Scores, Camera, Action? Interventions to improve education quality in Indonesia

The fourth Sustainable Development Goal involves ensuring inclusive and equitable quality education for all. Poor teacher accountability leads to poor education quality for students. This is especially true in schools situated in remote areas. In order to improve education quality and teacher accountability in remote areas in Indonesia, the RISE Indonesia project supported impact evaluation of three interventions that linked community-based monitoring to government allowance for teachers. The randomized control trial incorporated elements of an accountability relationship to improve overall learning outcomes in primary schools. The trial was implemented in 270 remote schools in 5 districts in Indonesia.

Each of the three interventions began with a process whereby community members would gather to discuss learning outcomes and ways to improve education for students. Parents and teachers agreed upon their respective roles, and teacher specific scorecards were developed based on these commitments, including an indicator related to presence at the school. The first intervention (hereafter, SAM) relied only on informal pressure from monthly meetings within the community to achieve the goals captured by these scorecards.

Meanwhile, the second and third interventions introduced monetary incentives. For the second intervention, a camera application with a time stamp to monitor the teacher’s presence was added (SAM+Cam). Teachers took a photo of themselves every morning and afternoon to prove their presence. Based on the teacher’s presence, allowances were paid accordingly. In the final intervention, the overall score from the scorecards determined the allowance for teachers (SAM+Score).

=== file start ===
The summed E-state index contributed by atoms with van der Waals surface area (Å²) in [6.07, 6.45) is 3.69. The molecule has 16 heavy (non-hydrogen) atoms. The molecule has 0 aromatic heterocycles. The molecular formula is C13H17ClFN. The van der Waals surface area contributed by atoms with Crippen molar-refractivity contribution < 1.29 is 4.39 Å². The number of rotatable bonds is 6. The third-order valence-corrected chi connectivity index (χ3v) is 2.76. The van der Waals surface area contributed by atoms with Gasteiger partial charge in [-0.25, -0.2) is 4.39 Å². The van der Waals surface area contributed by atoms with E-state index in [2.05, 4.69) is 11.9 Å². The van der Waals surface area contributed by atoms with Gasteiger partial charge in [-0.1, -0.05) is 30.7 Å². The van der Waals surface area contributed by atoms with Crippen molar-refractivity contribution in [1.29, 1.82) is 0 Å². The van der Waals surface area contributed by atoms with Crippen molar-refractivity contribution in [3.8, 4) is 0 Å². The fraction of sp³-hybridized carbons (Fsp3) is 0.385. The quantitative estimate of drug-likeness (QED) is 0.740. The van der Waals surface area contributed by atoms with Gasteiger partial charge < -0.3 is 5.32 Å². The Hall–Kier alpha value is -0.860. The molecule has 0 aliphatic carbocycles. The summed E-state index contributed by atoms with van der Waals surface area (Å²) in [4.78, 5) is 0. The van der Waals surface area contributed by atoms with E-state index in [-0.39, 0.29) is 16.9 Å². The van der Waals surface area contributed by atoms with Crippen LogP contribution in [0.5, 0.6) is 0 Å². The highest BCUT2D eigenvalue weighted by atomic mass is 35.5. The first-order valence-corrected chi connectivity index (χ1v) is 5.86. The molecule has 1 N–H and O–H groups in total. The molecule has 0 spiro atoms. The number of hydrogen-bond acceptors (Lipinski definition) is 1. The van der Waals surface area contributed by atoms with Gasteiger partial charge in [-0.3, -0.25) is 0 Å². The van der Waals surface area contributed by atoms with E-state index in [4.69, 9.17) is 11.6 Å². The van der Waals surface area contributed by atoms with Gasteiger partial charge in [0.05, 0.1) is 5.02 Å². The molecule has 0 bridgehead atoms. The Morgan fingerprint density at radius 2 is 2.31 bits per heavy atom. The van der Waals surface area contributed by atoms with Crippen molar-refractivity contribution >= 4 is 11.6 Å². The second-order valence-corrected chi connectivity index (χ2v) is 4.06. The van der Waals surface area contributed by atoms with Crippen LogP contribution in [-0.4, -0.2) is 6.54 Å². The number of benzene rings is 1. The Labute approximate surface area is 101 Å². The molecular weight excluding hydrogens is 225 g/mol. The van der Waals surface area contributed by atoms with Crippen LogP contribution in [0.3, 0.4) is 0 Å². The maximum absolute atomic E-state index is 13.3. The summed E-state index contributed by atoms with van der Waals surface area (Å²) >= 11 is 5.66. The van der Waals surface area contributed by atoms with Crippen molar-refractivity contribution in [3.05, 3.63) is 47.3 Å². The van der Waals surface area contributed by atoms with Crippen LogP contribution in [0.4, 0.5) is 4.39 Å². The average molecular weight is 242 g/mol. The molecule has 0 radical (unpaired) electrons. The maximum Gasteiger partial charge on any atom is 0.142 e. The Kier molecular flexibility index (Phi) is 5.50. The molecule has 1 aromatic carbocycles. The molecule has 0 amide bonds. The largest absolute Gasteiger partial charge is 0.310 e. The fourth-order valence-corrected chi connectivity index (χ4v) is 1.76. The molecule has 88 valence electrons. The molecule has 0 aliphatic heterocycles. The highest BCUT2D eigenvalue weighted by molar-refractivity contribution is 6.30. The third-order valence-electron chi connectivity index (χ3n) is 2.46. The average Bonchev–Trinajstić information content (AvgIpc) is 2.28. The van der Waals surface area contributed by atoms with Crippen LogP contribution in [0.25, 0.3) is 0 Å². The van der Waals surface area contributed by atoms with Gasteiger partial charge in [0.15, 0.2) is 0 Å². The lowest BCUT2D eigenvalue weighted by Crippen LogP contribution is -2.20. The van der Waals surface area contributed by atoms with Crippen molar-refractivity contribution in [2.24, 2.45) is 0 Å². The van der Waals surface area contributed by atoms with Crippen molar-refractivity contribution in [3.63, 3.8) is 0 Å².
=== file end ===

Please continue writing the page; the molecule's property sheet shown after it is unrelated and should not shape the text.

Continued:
After 18 months of monitoring these interventions, researchers found that the SAM+Cam intervention with the camera was twice as successful as the other two interventions. Parents invested more time in their child’s education in all three interventions; however, this was even more evident in the SAM+Cam intervention.

For treatments with monetary incentives, the study found some increase in effort for teachers who received the allowance. In the SAM+Score treatment – which linked monetary incentive to the score on the overall scorecard – effort decreases among those who did not receive an allowance. Co-principal investigator for this study, Prof. Menno Pradhan, believes that “this might be because a camera is a very objective measuring tool, whereas the score given on the overall scorecard is more subjective.”

The project has expanded the most successful intervention (SAM+Cam) to all remote schools in the 5 districts in Indonesia. With an eye on a future scale up, the expansion also will reduce the role of the facilitator and rely more on school and government structures. Prof. Pradhan explains, “we have the advantage of having schools that have already gone through this experience. So, old communities can teach new school communities who have not gone through this experience. The World Bank is discussing with the Ministry of Education and Culture how to scale up this intervention to the remaining remote schools in Indonesia.

Read more about the different interventions in the recently published RISE Indonesia paper.